Cressbrook Dale facts for kids
Quick facts for kidsCressbrook Dale
Cressbrook Dale Nature Reserve
|Length||2.5 miles (4 km) North-South|
|Width||450 metres (1,476 ft)|
|Depth||100 metres (328 ft)|
Cressbrook Dale (also called Ravensdale) is a dry carboniferous limestone gorge near Bakewell, Derbyshire, in the Peak District of England. The dale is cut into a plateau of farmland and lies to the south east of the village of Litton. Cressbrook village is at the foot of the valley to the south.
The valley is dry over the summer but has a winterbourne stream which runs into the mill pond at Cressbrook Mill and then into the River Wye in Water-cum-Jolly Dale.
Cressbrook Dale is part of the Derbyshire Dales National Nature Reserve. Natural England manages the reserve which covers five separate dales of the White Peak (Lathkill Dale, Cressbrook Dale, Hay Dale, Long Dale and Monk’s Dale). The reserve contains ash and wych elm woodland and shrubs including dog’s mercury, field maple, guelder rose, hazel, bird cherry and dogwood. Wildflowers in the reserve include lily-of-the-valley, ramsons and bloody cranesbill. There are broad areas of scrub with hawthorn, blackthorn, buckthorn and rose. Meadow oat and carnation sedge spread across the ungrazed grasslands, with patches of rare bird’s-foot sedge (Carex ornithopoda). Cressbrook Dale is also a designated Site of Special Scientific Interest (SSSI). It is especially important for the lichens growing on the limestone.
The sequence of limestones in Cressbrook Dale make it an important geological site. The layers were deposited in a warm shallow sea in the Brigantian stage of the Carboniferous period (around 330 million years ago). The Carboniferous Limestone contains important fossils. Several layers of volcanic rock show that volcanoes were once active in Derbyshire.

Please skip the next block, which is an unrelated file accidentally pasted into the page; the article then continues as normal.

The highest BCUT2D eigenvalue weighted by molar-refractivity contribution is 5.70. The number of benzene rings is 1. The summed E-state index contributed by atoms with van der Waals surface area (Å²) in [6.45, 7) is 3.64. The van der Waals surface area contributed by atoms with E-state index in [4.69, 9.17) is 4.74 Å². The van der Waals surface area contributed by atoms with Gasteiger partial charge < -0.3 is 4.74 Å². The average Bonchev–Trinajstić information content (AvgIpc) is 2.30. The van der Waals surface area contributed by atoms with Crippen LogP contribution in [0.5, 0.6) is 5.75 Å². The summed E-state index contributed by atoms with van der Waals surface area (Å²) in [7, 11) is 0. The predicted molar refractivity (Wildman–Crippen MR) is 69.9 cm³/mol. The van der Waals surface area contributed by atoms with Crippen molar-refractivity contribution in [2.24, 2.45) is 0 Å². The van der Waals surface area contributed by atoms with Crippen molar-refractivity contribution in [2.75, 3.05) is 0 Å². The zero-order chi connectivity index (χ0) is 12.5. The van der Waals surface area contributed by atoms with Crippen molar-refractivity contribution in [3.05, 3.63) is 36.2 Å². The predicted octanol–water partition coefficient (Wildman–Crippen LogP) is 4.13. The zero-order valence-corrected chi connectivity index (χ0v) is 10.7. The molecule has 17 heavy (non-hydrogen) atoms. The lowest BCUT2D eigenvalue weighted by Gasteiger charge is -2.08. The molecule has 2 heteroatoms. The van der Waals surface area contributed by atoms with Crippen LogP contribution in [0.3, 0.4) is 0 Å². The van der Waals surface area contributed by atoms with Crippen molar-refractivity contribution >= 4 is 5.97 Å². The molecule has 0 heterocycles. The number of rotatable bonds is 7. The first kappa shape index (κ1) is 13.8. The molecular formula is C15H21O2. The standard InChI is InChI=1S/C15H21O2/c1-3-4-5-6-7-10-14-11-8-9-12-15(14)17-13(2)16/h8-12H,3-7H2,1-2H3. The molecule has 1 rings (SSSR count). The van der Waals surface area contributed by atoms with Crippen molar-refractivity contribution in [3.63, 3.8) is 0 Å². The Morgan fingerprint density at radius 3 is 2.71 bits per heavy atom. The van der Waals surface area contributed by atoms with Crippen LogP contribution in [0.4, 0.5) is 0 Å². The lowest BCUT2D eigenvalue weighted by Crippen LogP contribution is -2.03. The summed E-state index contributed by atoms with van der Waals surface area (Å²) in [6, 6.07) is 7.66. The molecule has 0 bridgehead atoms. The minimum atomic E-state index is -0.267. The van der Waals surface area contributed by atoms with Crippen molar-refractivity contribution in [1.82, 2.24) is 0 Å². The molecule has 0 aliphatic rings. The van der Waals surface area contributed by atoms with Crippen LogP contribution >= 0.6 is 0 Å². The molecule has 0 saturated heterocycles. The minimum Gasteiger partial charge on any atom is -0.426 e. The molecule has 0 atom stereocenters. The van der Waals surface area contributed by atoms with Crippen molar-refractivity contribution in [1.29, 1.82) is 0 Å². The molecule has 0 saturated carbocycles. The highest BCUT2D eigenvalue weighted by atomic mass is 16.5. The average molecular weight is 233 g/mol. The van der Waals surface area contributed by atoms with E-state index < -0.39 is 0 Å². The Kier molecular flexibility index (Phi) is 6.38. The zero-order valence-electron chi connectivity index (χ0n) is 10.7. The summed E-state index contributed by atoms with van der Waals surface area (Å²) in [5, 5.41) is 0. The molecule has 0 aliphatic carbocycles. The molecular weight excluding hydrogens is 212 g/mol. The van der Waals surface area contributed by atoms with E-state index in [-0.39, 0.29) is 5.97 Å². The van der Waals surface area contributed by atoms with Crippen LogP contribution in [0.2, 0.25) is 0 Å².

Peter's Stone (named after its resemblance to the dome shape of St Peter's Basilica in Rome) is the prominent limestone knoll at the northern end of the valley (the Wardlow Mires). It used to be called Gibbet Rock where the last gallows in the county once stood.
High on the cliff above Ravensdale Cottages is Ravencliffe Cave, which is 8 metres (26 ft) deep. In the early 20th century, Stone Age, Bronze Age and Roman artefacts were recovered from the cave including polished stone axes, an arrowhead, pottery fragments, beads and bronze brooches as well as human and animal remains.
Ravensdale Cliff has numerous low- to middle-grade rock climbing routes up to 46 metres (151 ft) long on the main buttress. The cliffs of Water-cum-Jolly (at the foot of Cressbrook Dale) are an accessible and extensive area for climbers with over 400 routes.
The large lead mining area at Tansley Dale, towards the head of the valley, is a protected Scheduled Monument. The visible remains are ruined stone walls and earthworks. Ravensdale Cottages (known locally as 'The Wick') in the middle of the valley are two terraces of lead miners' cottages from 1823. They are Grade II listed buildings.
Cressbrook Mill dominates the view at the foot of the valley by the River Wye. The cotton mill was built in 1814–15 by William Newton on behalf on J L Philips. It replaced the original mill built in 1779 by Sir Richard Arkwright, which burnt down in 1785. The clock on the pediment and the octagonal cupola were added in 1837 to commemorate the Queen Victoria's coronation. The mill closed in 1965. It is a Grade II* listed building.
There is an easy-going footpath along the length of the valley floor. The Monsal Trail bridleway runs along the Wye valley at the southern end of Cressbrook Dale. There is access into the dale from both ends, as well as two footpaths from Litton village into the west side of the valley. There is some roadside parking in Upperdale near the southern foot of the dale.
|Mary the Jewess|